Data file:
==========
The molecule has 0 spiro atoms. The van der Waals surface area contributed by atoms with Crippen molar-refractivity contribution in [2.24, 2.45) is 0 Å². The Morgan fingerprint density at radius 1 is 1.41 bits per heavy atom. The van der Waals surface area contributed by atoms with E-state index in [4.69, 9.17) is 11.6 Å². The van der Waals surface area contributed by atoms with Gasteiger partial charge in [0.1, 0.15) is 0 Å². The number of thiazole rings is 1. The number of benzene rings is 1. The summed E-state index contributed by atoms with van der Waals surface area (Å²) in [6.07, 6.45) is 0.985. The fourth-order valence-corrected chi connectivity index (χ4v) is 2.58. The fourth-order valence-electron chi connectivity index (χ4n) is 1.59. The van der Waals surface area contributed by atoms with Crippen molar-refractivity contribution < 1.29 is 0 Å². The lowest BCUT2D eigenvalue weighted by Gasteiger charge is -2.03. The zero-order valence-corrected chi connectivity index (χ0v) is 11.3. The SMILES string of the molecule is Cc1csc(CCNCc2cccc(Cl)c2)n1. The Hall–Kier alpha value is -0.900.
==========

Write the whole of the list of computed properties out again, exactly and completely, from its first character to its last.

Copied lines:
The molecule has 0 spiro atoms. The van der Waals surface area contributed by atoms with Crippen molar-refractivity contribution in [2.24, 2.45) is 0 Å². The Morgan fingerprint density at radius 1 is 1.41 bits per heavy atom. The van der Waals surface area contributed by atoms with E-state index in [4.69, 9.17) is 11.6 Å². The van der Waals surface area contributed by atoms with Gasteiger partial charge in [0.1, 0.15) is 0 Å². The number of thiazole rings is 1. The number of benzene rings is 1. The summed E-state index contributed by atoms with van der Waals surface area (Å²) in [6.07, 6.45) is 0.985. The fourth-order valence-corrected chi connectivity index (χ4v) is 2.58. The fourth-order valence-electron chi connectivity index (χ4n) is 1.59. The van der Waals surface area contributed by atoms with Crippen molar-refractivity contribution < 1.29 is 0 Å². The lowest BCUT2D eigenvalue weighted by Gasteiger charge is -2.03. The zero-order valence-corrected chi connectivity index (χ0v) is 11.3. The SMILES string of the molecule is Cc1csc(CCNCc2cccc(Cl)c2)n1. The Hall–Kier alpha value is -0.900.